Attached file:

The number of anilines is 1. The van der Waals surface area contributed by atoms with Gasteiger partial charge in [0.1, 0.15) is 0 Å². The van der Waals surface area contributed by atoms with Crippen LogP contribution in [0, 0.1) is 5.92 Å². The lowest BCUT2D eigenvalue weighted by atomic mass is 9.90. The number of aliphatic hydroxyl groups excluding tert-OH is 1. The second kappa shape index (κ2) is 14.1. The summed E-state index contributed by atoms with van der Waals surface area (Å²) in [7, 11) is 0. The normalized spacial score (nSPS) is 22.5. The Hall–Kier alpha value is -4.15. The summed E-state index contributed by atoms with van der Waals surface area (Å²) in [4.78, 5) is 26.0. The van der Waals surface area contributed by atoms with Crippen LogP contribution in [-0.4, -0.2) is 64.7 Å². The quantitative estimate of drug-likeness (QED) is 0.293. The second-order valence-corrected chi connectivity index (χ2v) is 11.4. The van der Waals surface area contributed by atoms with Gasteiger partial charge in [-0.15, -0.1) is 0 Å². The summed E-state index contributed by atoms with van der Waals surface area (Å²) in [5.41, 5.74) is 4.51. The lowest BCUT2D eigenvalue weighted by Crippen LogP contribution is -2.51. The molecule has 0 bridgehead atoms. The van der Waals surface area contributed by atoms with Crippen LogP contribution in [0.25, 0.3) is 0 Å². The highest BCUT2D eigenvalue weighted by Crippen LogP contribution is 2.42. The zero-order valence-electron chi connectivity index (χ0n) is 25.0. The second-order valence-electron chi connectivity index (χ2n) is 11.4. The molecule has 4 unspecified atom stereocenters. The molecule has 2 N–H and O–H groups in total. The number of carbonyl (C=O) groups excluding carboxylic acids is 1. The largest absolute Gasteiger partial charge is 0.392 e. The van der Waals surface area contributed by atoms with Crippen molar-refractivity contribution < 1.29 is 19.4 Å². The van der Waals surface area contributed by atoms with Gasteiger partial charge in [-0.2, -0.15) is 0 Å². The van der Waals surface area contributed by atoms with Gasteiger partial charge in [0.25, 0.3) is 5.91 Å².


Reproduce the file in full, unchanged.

The number of anilines is 1. The van der Waals surface area contributed by atoms with Gasteiger partial charge in [0.1, 0.15) is 0 Å². The van der Waals surface area contributed by atoms with Crippen LogP contribution in [0, 0.1) is 5.92 Å². The lowest BCUT2D eigenvalue weighted by atomic mass is 9.90. The number of aliphatic hydroxyl groups excluding tert-OH is 1. The second kappa shape index (κ2) is 14.1. The summed E-state index contributed by atoms with van der Waals surface area (Å²) in [7, 11) is 0. The normalized spacial score (nSPS) is 22.5. The Hall–Kier alpha value is -4.15. The summed E-state index contributed by atoms with van der Waals surface area (Å²) in [4.78, 5) is 26.0. The van der Waals surface area contributed by atoms with Crippen LogP contribution in [-0.4, -0.2) is 64.7 Å². The quantitative estimate of drug-likeness (QED) is 0.293. The second-order valence-corrected chi connectivity index (χ2v) is 11.4. The van der Waals surface area contributed by atoms with Gasteiger partial charge in [-0.15, -0.1) is 0 Å². The summed E-state index contributed by atoms with van der Waals surface area (Å²) in [5.41, 5.74) is 4.51. The lowest BCUT2D eigenvalue weighted by Crippen LogP contribution is -2.51. The molecule has 0 bridgehead atoms. The van der Waals surface area contributed by atoms with Crippen LogP contribution in [0.25, 0.3) is 0 Å². The highest BCUT2D eigenvalue weighted by Crippen LogP contribution is 2.42. The zero-order valence-electron chi connectivity index (χ0n) is 25.0. The second-order valence-electron chi connectivity index (χ2n) is 11.4. The molecule has 4 unspecified atom stereocenters. The molecule has 2 N–H and O–H groups in total. The number of carbonyl (C=O) groups excluding carboxylic acids is 1. The largest absolute Gasteiger partial charge is 0.392 e. The van der Waals surface area contributed by atoms with Crippen molar-refractivity contribution < 1.29 is 19.4 Å². The van der Waals surface area contributed by atoms with Gasteiger partial charge in [-0.2, -0.15) is 0 Å². The van der Waals surface area contributed by atoms with Gasteiger partial charge in [0.25, 0.3) is 5.91 Å².